In  The Scent of a Woman (2006), Al Pacino is a blind man dancing an impeccable tango with Gabrielle Anwar, proving that life is too short to not Tango. The song happens to be a classic of Carlos Gardel’s Por una Cabeza. Carlos Gardel was a French Argentinian who composed the music, sang, acted and was just about the most popular man with the ladies on the planet in his prime. He died in 1935…his memory will live on as his name is almost sinónimo with Tango.



Chayanne and Vanessa Williams in Dance with Me (1998) have good chemistry and moves to match… if I had a dime for every time a student asked me if we could watch this movie… For the pequeños you may want to fast forward through some scenes, especially after the sprinklers get Chayanne.



West Side Story (1961) dance scene where the rebel NYC gangs, Sharks and Jets, battle it out on the dance floor of the high school gym features Mambo. It’s a tragic love story, discretion with the young ones is advised for the violence at the end.



Jennifer Lopez again here seen as Selena (1997), another favorite in the high school Spanish classes, playing Baila Esta Cumbia. Although again, the ending of the film contains too much violence for young ones.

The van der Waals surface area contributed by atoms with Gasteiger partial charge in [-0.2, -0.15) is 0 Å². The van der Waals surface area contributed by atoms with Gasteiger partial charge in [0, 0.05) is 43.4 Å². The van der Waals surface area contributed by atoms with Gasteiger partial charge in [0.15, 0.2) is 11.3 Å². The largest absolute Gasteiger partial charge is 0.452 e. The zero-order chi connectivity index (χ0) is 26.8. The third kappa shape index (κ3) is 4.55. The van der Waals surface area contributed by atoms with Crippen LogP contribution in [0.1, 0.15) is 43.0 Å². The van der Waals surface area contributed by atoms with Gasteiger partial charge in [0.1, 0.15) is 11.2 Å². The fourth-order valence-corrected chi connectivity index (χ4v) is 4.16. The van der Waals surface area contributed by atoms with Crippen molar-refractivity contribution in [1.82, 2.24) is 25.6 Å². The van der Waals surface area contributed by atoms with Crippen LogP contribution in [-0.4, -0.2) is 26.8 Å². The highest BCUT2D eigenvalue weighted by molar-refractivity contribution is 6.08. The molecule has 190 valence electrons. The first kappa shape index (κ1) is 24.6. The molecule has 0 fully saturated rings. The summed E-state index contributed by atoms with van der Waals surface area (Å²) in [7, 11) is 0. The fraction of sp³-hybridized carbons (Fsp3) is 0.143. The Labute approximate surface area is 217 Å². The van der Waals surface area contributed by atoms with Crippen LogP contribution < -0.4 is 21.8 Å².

Carlos Saura’s Flamenco (1995) is about just that, song, guitar, clap and dance… Flamenco!  You will learn the origins of this Spanish dance, which are more than Andalucia, but include Greek psalms,  Jewish laments, Gregorian chants, African rhythms, and Persian melodies among others. (Yes, our ancestors are from all over folks…) This song is actually a rumba inspired by a poem by Federico Garcia Lorca, Romance Sonámbulo. …Verde que te quiero verde, bajo la luna gitana…



Take the Lead (2006) with Antonio Banderas who plays the role of Palestinian Dancer Pierre Dulaine, in the early stages of teaching ballroom dance in a tough NYC school. Dulaine does a cameo in this movie. Here Banderas dances with actress Katya Virshilas  Así se baila el Tango by Bailongo, leaving students con la boca abierta.



Mad Hot Ballroom is a great film for kids of all ages. It’s a documentary that showcases the yearly ballroom dance competition that takes place in NYC public schools for kids in fifth grade. In the movie they dance a lot of Merengue, Foxtrot, Rumba, Swing and Tango. From these mature and sophisticated kids…you’ll learn life lessons along the way. This yearly competition was actually started by Pierre Dulaine, who plays himself in the film as well.